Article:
Tuesday, February 4, 2020
Drunk driver kills father of four. Family home and possessions destroyed by fire. Babysitter accused of rape. Financial markets crash. Four students die in car crash. Government overthrown: everyone taken captive.
Headlines from world events. Heartbreak is our reality.
Grieving may be the most underestimated of the emotions. It may be the one we deny the most. Of course we grieve a little when we read headlines like the ones above. We would have to have awfully cold hearts to not feel some compassion for the people affected by these tragedies. But grief hurts, so in most cases we skip right over it and move on to thinking about something else – something more positive and uplifting. We deny that anything hurts us because we don’t want to appear weak. We certainly don’t want the circumstance to affect us so deeply that it causes any long-term depression. So we deny that it is there, and hope we never really have to deal with it.
There is a popular theory of grief, introduced by Elisabeth Kübler-Ross in her 1969 book entitled On Death and Dying, that proposes five stages to the grieving process.
- Denial – “Everything’s fine…I’ll be all right…This can’t be happening to me.”
- Anger – “It’s not fair…Why is this happening to me…Who’s fault is this?”
- Bargaining – “I’ll do anything to change this.”
- Depression – “Why bother…What’s the point…Why go on?”
- Acceptance – “It’s really going to be okay.”
This is the secular view of the grieving process, and for a long time we may have believed it is the only process available. That’s just not the case. You see, there is a stage prior to the denial stage that has been omitted from the DABDA model. It is the stage of mourning. It is the very first thing that happens in all of us after a tragedy or loss. Many of us pass through this stage quickly because it hurts the most. It is the stage of helplessness, and that is in direct contradiction to our humanistic thinking. We cannot be found helpless, so let’s skip that part and move into the self-help realm.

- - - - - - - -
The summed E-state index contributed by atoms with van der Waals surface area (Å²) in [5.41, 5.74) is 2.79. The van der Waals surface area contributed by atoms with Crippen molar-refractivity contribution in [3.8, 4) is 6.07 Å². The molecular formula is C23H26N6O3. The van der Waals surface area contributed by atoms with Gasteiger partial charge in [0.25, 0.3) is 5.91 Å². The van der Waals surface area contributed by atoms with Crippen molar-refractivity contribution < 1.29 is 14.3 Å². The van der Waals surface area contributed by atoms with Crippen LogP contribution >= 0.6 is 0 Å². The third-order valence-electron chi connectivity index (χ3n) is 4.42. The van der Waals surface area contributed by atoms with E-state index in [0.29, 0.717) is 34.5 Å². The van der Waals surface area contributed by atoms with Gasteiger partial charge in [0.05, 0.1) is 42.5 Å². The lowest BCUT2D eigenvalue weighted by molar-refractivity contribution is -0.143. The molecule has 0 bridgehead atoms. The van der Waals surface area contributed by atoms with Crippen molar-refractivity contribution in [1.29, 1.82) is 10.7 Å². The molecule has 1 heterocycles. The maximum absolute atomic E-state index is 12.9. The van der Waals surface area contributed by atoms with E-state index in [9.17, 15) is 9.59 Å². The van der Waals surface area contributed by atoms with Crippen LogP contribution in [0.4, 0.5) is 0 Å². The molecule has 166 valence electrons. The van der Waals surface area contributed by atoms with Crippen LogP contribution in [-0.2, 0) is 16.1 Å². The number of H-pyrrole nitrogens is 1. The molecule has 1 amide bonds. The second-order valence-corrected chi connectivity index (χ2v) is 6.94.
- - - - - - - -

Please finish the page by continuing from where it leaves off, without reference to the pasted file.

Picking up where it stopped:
Yet it is in the stage of mourning that Jesus comes and offers healing. He offers the intimacy of His presence that ultimately moves us to restoration and skips all the in-between steps found in the human model. The crown of beauty is bestowed upon those who grieve, and gladness pours over the soul of the mourner. In the depths of despair the garment of praise is given.
Isaiah 61:3 “…and provide for those who grieve in Zion— to bestow on them a crown of beauty instead of ashes, the oil of gladness instead of mourning, and a garment of praise instead of a spirit of despair. They will be called oaks of righteousness, a planting of the LORD for the display of his splendor.”
Look at this picture.There is a crocus growing out of the ashes of a fire. If the humanistic model is true, this could never happen. The anger and bargaining stages would have removed the burned log, tilled up the soil, put in some landscaping rocks, so that by our efforts we were prepared for what could grow. But nothing we do can match what God does to bring beauty from the ashes.
God will heal any grief. Jesus Christ mourned over the death of Lazarus, and with no denial, anger, bargaining, or depression, He simply resurrected him from the grave. Don’t let the world get into your head. Let God heal your heart. He who can grow crocuses out of ashes can bring joy to you in the darkest of days.